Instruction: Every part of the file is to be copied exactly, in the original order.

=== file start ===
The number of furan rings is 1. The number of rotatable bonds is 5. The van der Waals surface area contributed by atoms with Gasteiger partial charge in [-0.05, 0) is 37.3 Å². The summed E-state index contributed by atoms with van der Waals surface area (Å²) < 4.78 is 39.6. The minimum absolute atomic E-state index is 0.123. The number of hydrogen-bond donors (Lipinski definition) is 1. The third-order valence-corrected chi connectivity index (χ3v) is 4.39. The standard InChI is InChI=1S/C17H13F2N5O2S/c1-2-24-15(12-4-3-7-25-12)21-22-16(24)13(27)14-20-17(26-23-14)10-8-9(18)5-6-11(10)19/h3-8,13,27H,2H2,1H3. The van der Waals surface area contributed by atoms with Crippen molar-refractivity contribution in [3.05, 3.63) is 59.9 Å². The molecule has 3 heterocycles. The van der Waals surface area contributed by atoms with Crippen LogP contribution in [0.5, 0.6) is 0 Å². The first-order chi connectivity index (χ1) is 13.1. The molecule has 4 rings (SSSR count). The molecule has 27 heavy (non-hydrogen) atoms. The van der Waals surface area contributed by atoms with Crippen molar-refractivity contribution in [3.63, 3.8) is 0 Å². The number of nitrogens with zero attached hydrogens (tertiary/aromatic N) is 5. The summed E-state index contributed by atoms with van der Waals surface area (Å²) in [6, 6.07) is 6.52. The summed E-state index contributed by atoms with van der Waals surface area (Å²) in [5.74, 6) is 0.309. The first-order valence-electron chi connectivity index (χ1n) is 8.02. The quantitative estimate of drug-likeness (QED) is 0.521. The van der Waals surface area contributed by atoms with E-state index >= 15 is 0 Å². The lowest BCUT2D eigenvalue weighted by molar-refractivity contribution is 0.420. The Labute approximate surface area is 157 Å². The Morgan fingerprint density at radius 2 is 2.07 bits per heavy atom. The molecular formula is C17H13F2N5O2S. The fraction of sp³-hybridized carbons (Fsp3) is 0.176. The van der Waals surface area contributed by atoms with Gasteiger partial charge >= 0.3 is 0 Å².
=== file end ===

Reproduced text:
The number of furan rings is 1. The number of rotatable bonds is 5. The van der Waals surface area contributed by atoms with Gasteiger partial charge in [-0.05, 0) is 37.3 Å². The summed E-state index contributed by atoms with van der Waals surface area (Å²) < 4.78 is 39.6. The minimum absolute atomic E-state index is 0.123. The number of hydrogen-bond donors (Lipinski definition) is 1. The third-order valence-corrected chi connectivity index (χ3v) is 4.39. The standard InChI is InChI=1S/C17H13F2N5O2S/c1-2-24-15(12-4-3-7-25-12)21-22-16(24)13(27)14-20-17(26-23-14)10-8-9(18)5-6-11(10)19/h3-8,13,27H,2H2,1H3. The van der Waals surface area contributed by atoms with Crippen molar-refractivity contribution in [3.05, 3.63) is 59.9 Å². The molecule has 3 heterocycles. The van der Waals surface area contributed by atoms with Crippen LogP contribution in [0.5, 0.6) is 0 Å². The first-order chi connectivity index (χ1) is 13.1. The molecule has 4 rings (SSSR count). The molecule has 27 heavy (non-hydrogen) atoms. The van der Waals surface area contributed by atoms with Crippen molar-refractivity contribution in [3.63, 3.8) is 0 Å². The number of nitrogens with zero attached hydrogens (tertiary/aromatic N) is 5. The summed E-state index contributed by atoms with van der Waals surface area (Å²) in [6, 6.07) is 6.52. The summed E-state index contributed by atoms with van der Waals surface area (Å²) in [5.74, 6) is 0.309. The first-order valence-electron chi connectivity index (χ1n) is 8.02. The quantitative estimate of drug-likeness (QED) is 0.521. The van der Waals surface area contributed by atoms with E-state index >= 15 is 0 Å². The lowest BCUT2D eigenvalue weighted by molar-refractivity contribution is 0.420. The Labute approximate surface area is 157 Å². The Morgan fingerprint density at radius 2 is 2.07 bits per heavy atom. The molecular formula is C17H13F2N5O2S. The fraction of sp³-hybridized carbons (Fsp3) is 0.176. The van der Waals surface area contributed by atoms with Gasteiger partial charge >= 0.3 is 0 Å².